Sumit Paudyal received Msc. degree in Electrical Engineering from the University of Saskatchewan, Saskatoon, Canada, in 2008; and a Ph.D. in Electrical Engineering from the University of Waterloo, Ontario, Canada, in 2012. Currently, Dr. Paudyal is an Assistant Professor at Michigan Technological University. His research expertise includes Smart Distribution Grid Operations, Optimization Techniques in Power Systems, Power System Protection, and Power System Real-time Hardware Simulations.
Enhanced representations of lithium-ion batteries in power systems models and their effect on the valuation of energy arbitrage applications
Apurba Sakti, Research Scientist, MIT Energy Initiative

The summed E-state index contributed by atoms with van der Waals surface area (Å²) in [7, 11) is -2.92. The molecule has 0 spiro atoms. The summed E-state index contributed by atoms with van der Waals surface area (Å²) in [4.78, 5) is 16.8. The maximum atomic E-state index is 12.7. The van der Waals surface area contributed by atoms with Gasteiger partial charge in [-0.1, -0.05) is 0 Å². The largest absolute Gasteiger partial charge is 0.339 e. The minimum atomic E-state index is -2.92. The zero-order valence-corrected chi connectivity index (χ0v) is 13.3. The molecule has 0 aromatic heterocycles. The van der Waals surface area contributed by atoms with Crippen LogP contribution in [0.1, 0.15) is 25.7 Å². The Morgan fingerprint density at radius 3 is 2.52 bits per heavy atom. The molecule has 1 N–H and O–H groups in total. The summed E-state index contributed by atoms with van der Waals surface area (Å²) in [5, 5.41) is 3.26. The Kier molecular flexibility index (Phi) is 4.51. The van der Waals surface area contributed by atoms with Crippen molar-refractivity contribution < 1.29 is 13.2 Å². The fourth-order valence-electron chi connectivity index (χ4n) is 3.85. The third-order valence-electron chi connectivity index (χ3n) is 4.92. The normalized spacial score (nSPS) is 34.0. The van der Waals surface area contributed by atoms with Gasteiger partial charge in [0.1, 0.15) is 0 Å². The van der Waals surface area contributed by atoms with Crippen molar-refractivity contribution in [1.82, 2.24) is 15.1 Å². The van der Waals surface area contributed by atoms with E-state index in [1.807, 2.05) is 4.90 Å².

We develop three novel enhanced mixed integer-linear representations of the power limit of the battery and its efficiency as a function of the charge and discharge power and the state of charge of the battery, which can be directly implemented in large-scale power systems models and solved with commercial optimization solvers. Using these battery representations, we conduct a techno-economic analysis of the performance of a 10MWh lithium-ion battery system testing the effect of a 5-min vs. a 60-min price signal on profits using real time prices from a selected node in the MISO electricity market. Results show that models of lithium-ion batteries where the power limits and efficiency are held constant overestimate profits by 10% compared to those obtained from an enhanced representation that more closely matches the real behavior of the battery. When the battery system is exposed to a 5-min price signal, the energy arbitrage profitability improves by 60% compared to that from hourly price exposure. These results indicate that a more accurate representation of li-ion batteries as well as the market rules that govern the frequency of electricity prices can play a major role on the estimation of the value of battery technologies for power grid applications.